FARMINGTON -- Water straight ahead. An elevated green 200 yards away. Trees on the left and sand traps on either side.
Majestic mountains in the distance.
As golf holes go, No. 15 at the Oakridge Country Club is challenging as it is breathtaking, and that makes it one of our Fairway Favorites.
Head pro Rick Mears said the four par 3s on Oakridge's par 72, 6,900-yard layout are likely to factor into this week's annual Utah Open.
And that certainly includes No. 15, a nifty uphill knee-knocker that plays more than 200 yards from the back tees.
"The par 3s are going to be a key to the championship," Mears said. "(The eventual champion) better have played them well."
The guys playing in the Utah Open -- which will be held Friday, Saturday and Sunday -- will find No. 15 to be a challenge, though not completely intimidating.
The entire track at Oakridge, which plays 6,929 yards from the back tees and 6,561 from the whites, is visually impressive. It's tree-lined with deep rough and plenty of hazards.
Accuracy is required off the tee and a good short game is a must.
Whether it's coming down the stretch of a Sunday afternoon final or simply near the end of a Monday morning round with friends, a good score on No. 15 will be earned.
"Hole 15 is getting right down the stretch," Mears said. "It's going to determine how you play that day, particularly on Sunday when it gets down to the end."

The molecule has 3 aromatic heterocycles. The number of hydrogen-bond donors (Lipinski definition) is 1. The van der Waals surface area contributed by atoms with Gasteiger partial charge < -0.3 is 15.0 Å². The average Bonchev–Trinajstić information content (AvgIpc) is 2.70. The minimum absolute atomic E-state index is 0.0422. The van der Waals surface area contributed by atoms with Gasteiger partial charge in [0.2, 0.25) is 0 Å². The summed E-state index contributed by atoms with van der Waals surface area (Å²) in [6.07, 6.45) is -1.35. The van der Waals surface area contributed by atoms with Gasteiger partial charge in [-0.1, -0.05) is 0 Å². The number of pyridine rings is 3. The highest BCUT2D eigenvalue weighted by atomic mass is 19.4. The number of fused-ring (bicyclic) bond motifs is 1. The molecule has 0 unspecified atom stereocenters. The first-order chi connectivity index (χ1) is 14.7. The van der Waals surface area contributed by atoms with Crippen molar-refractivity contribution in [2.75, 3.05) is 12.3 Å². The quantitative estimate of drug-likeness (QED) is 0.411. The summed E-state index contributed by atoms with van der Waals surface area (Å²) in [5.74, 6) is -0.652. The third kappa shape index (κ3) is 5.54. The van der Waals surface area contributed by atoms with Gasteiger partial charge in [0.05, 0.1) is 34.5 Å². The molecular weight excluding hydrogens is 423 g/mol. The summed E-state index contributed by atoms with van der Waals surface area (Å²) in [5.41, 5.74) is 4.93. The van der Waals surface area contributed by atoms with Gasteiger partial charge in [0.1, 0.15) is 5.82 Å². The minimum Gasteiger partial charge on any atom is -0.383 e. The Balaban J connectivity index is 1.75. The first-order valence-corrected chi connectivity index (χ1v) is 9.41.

Golf fans planning to take in the Utah Open this week might want to consider No. 15 as a place to set up a chair. It'll be fun to see how the participants handle it, especially the ones in contention and the ones who need to pick up a birdie or two.
Birdies will be available but they won't come cheaply.
"Whoever wins this match better put a good score up on hole 15," Mears said.
No. 15 sits in the middle of a fun little stretch that will test a golfer's patience and concentration.
The par-4 14th, which can be seen from northbound I-15, doglegs to the right and can be had fairly easily with a good approach. No. 16 is a 553-yard par 5 that doglegs left with a water hazard to the right of the green.
It between, there's No. 15. Looking southeast toward the mountains, it's a visual stunning hole, especially when the morning sun is just beginning to rise over the peaks. For that reason, it can be distracting to say the least.
The fact that it's uphill requires a little more club. However, the green isn't particularly spacious, which means landing a ball on the surface and keeping it there can be tricky.
That certainly was the case Monday morning as I played in one of the Utah Open pro-ams along with Salt Lake Country Club pro Ron Branca and three other colleagues from the local media.
Perhaps it says more about our little group that it does the hole but the fact remains not one of us hit the green. In fact, not one of us played it under par.
The Texas Scramble format allowed us to play the best tee shot but required each of the five to play his own ball from there.
The best we could do was play a shot from the fringe on the right side. Once on the green we found the putting surface to be slick, especially from above the hole.
Although we weren't really a threat to finish in the money, we all felt a bit dejected walking away with a group bogey.
That's what No. 15 can do. Go ahead and admire its beauty but brace yourself for a slap in the face.